Comment

 ''Applicable authority,'' as used in this rule, includes but is not limited to statute, procedural rule, or court order. The Public Access Policy of the Unified Judicial System of Pennsylvania: Case Records of the Appellate and Trial Courts (Policy) can be found on the website of the Supreme Court of Pennsylvania at: http://www.pacourts.us/public-records. The Policy is applicable to all filings by the parties or an affiant in any criminal court case.

 Sections 7.0(D) and 8.0(D) of the Policy provide that the certification shall be in substantially the following form:

I certify that this filing complies with the provisions of the Public Access Policy of the Unified JudicialSystem of Pennsylvania: Case Records of the Appellate and Trial Courts that require filing confidential information and documents differently than non-confidential information and documents.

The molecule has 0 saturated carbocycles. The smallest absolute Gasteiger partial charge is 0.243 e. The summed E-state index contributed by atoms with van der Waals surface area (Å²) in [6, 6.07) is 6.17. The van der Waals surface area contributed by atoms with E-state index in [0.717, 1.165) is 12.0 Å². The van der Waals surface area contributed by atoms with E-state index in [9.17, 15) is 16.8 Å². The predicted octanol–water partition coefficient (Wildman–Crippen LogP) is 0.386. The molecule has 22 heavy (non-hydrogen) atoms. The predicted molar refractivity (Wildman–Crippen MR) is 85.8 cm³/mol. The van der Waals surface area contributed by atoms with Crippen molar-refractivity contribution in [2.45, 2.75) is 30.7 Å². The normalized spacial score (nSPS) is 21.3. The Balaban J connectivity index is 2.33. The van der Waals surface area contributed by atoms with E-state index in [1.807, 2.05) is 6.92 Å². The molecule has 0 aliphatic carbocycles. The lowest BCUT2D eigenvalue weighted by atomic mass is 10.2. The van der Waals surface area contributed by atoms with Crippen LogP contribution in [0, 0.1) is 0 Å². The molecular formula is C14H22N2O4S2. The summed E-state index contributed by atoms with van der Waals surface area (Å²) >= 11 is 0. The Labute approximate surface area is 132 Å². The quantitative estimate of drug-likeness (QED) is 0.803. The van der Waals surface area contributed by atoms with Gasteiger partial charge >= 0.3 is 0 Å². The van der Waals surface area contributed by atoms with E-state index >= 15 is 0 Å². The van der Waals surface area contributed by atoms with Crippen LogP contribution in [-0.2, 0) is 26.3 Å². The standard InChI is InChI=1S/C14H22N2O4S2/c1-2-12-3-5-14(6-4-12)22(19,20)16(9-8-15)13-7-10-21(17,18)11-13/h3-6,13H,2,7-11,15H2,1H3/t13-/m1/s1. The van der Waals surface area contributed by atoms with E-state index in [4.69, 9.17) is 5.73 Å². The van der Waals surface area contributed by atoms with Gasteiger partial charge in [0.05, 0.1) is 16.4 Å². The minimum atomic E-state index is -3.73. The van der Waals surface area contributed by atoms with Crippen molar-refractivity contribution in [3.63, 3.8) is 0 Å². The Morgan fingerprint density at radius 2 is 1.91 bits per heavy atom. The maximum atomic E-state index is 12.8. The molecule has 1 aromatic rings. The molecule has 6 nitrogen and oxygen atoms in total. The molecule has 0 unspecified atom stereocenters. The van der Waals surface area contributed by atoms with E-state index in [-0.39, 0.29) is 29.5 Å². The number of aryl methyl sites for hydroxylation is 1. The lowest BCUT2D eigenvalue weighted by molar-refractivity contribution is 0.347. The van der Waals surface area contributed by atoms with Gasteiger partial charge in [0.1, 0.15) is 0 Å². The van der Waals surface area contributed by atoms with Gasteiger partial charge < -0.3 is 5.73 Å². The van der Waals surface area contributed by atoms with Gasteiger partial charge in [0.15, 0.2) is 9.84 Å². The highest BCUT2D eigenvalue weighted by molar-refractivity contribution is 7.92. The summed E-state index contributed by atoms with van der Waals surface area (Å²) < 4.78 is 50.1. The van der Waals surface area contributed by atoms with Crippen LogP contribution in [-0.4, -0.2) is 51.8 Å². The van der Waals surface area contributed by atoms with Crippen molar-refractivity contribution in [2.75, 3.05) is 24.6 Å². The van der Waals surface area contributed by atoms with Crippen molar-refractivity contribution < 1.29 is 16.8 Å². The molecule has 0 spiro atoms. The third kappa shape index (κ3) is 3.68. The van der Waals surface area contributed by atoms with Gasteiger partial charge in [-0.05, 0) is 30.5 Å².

Filings may require further precautions, such as placing certain types of information in a ''Confidential Information Form.'' The Confidential Information Form and the Confidential Document Form can be found at: http://www.pacourts.us/public-records/public-records-forms. In lieu of the Confidential Information Form, Section 7.0(C) of the Policy provides for a court to adopt a rule or order permitting the filing of a document in two versions, a ''Redacted Version'' and an ''Unredacted Version.''

 In addition to the restrictions above, a filing party should be cognizant of the potential impact that inclusion of personal information may have on an individual's privacy rights and security. Therefore, inclusion of such information should be done only when necessary or required to effectuate the purpose of the filing. Consideration of the use of sealing or protective orders also should be given if inclusion of such information is necessary.